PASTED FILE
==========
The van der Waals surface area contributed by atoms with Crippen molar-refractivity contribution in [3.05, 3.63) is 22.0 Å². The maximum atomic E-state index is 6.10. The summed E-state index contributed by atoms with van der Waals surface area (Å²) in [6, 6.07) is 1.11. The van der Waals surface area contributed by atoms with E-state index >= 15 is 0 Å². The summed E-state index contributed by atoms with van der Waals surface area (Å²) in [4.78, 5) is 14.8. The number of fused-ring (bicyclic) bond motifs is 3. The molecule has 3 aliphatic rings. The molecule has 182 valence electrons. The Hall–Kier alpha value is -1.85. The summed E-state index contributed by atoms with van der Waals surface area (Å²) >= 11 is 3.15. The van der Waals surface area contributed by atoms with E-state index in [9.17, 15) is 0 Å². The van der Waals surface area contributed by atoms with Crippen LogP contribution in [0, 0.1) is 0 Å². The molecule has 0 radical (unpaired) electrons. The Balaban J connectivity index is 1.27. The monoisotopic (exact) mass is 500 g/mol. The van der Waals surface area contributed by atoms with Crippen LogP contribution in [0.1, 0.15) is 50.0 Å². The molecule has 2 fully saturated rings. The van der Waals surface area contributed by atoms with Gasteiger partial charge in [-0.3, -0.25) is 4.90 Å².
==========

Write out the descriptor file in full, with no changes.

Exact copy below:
The van der Waals surface area contributed by atoms with Crippen molar-refractivity contribution in [3.05, 3.63) is 22.0 Å². The maximum atomic E-state index is 6.10. The summed E-state index contributed by atoms with van der Waals surface area (Å²) in [6, 6.07) is 1.11. The van der Waals surface area contributed by atoms with E-state index >= 15 is 0 Å². The summed E-state index contributed by atoms with van der Waals surface area (Å²) in [4.78, 5) is 14.8. The number of fused-ring (bicyclic) bond motifs is 3. The molecule has 3 aliphatic rings. The molecule has 182 valence electrons. The Hall–Kier alpha value is -1.85. The summed E-state index contributed by atoms with van der Waals surface area (Å²) >= 11 is 3.15. The van der Waals surface area contributed by atoms with E-state index in [9.17, 15) is 0 Å². The van der Waals surface area contributed by atoms with Crippen LogP contribution in [0, 0.1) is 0 Å². The molecule has 0 radical (unpaired) electrons. The Balaban J connectivity index is 1.27. The monoisotopic (exact) mass is 500 g/mol. The van der Waals surface area contributed by atoms with Crippen LogP contribution in [0.1, 0.15) is 50.0 Å². The molecule has 2 fully saturated rings. The van der Waals surface area contributed by atoms with Gasteiger partial charge in [-0.3, -0.25) is 4.90 Å².